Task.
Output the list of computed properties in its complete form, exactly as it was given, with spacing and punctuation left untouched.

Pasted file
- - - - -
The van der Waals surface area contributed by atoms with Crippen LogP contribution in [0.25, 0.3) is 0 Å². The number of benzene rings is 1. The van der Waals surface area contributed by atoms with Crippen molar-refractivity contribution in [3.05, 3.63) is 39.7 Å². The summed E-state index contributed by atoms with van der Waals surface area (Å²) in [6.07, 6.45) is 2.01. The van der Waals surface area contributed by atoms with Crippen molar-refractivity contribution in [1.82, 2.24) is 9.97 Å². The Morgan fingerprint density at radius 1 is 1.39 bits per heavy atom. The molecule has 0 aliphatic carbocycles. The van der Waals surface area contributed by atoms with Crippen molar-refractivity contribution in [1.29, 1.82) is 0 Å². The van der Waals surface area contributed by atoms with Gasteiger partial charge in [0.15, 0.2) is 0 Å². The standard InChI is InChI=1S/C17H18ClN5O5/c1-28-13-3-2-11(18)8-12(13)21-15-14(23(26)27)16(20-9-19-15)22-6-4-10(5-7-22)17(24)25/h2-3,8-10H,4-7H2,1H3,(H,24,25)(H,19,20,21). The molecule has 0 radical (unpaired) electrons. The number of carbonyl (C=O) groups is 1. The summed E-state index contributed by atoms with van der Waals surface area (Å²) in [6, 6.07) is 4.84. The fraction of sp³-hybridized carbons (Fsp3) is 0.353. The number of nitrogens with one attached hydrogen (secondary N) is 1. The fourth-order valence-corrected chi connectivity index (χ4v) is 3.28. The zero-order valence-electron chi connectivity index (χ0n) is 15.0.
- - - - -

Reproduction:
The van der Waals surface area contributed by atoms with Crippen LogP contribution in [0.25, 0.3) is 0 Å². The number of benzene rings is 1. The van der Waals surface area contributed by atoms with Crippen molar-refractivity contribution in [3.05, 3.63) is 39.7 Å². The summed E-state index contributed by atoms with van der Waals surface area (Å²) in [6.07, 6.45) is 2.01. The van der Waals surface area contributed by atoms with Crippen molar-refractivity contribution in [1.82, 2.24) is 9.97 Å². The Morgan fingerprint density at radius 1 is 1.39 bits per heavy atom. The molecule has 0 aliphatic carbocycles. The van der Waals surface area contributed by atoms with Crippen molar-refractivity contribution in [1.29, 1.82) is 0 Å². The van der Waals surface area contributed by atoms with Gasteiger partial charge in [0.15, 0.2) is 0 Å². The standard InChI is InChI=1S/C17H18ClN5O5/c1-28-13-3-2-11(18)8-12(13)21-15-14(23(26)27)16(20-9-19-15)22-6-4-10(5-7-22)17(24)25/h2-3,8-10H,4-7H2,1H3,(H,24,25)(H,19,20,21). The molecule has 0 radical (unpaired) electrons. The number of carbonyl (C=O) groups is 1. The summed E-state index contributed by atoms with van der Waals surface area (Å²) in [6, 6.07) is 4.84. The fraction of sp³-hybridized carbons (Fsp3) is 0.353. The number of nitrogens with one attached hydrogen (secondary N) is 1. The fourth-order valence-corrected chi connectivity index (χ4v) is 3.28. The zero-order valence-electron chi connectivity index (χ0n) is 15.0.